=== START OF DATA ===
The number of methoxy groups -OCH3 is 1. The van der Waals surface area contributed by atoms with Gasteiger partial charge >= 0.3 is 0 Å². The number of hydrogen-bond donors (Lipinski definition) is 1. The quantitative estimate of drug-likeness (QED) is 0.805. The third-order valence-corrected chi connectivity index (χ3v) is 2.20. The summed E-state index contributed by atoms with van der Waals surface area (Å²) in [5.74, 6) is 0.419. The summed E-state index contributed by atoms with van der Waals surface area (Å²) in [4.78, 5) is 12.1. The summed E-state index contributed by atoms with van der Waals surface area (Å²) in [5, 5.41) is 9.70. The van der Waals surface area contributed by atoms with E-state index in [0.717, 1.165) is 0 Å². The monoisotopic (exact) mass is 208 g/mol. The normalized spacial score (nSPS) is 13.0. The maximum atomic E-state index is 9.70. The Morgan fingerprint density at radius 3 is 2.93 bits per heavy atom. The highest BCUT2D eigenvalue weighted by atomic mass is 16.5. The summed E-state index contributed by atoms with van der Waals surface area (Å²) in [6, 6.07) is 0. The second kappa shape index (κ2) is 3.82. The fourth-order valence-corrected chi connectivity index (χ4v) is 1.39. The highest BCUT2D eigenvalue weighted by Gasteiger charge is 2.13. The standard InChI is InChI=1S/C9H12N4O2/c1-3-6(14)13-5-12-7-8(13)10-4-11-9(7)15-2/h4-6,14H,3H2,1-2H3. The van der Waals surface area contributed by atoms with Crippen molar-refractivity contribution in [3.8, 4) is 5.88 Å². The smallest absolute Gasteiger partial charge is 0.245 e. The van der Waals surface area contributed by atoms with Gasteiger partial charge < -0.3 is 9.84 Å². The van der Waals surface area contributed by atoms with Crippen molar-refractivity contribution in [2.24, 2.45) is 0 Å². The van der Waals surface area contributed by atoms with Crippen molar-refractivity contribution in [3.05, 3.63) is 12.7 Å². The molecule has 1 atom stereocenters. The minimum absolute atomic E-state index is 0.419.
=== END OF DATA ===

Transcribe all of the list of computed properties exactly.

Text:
The number of methoxy groups -OCH3 is 1. The van der Waals surface area contributed by atoms with Gasteiger partial charge >= 0.3 is 0 Å². The number of hydrogen-bond donors (Lipinski definition) is 1. The quantitative estimate of drug-likeness (QED) is 0.805. The third-order valence-corrected chi connectivity index (χ3v) is 2.20. The summed E-state index contributed by atoms with van der Waals surface area (Å²) in [5.74, 6) is 0.419. The summed E-state index contributed by atoms with van der Waals surface area (Å²) in [4.78, 5) is 12.1. The summed E-state index contributed by atoms with van der Waals surface area (Å²) in [5, 5.41) is 9.70. The van der Waals surface area contributed by atoms with E-state index in [0.717, 1.165) is 0 Å². The monoisotopic (exact) mass is 208 g/mol. The normalized spacial score (nSPS) is 13.0. The maximum atomic E-state index is 9.70. The Morgan fingerprint density at radius 3 is 2.93 bits per heavy atom. The highest BCUT2D eigenvalue weighted by atomic mass is 16.5. The summed E-state index contributed by atoms with van der Waals surface area (Å²) in [6, 6.07) is 0. The second kappa shape index (κ2) is 3.82. The fourth-order valence-corrected chi connectivity index (χ4v) is 1.39. The highest BCUT2D eigenvalue weighted by Gasteiger charge is 2.13. The standard InChI is InChI=1S/C9H12N4O2/c1-3-6(14)13-5-12-7-8(13)10-4-11-9(7)15-2/h4-6,14H,3H2,1-2H3. The van der Waals surface area contributed by atoms with Crippen molar-refractivity contribution in [3.8, 4) is 5.88 Å². The smallest absolute Gasteiger partial charge is 0.245 e. The van der Waals surface area contributed by atoms with Gasteiger partial charge < -0.3 is 9.84 Å². The van der Waals surface area contributed by atoms with Crippen molar-refractivity contribution in [2.24, 2.45) is 0 Å². The van der Waals surface area contributed by atoms with Crippen molar-refractivity contribution in [3.05, 3.63) is 12.7 Å². The molecule has 1 atom stereocenters. The minimum absolute atomic E-state index is 0.419.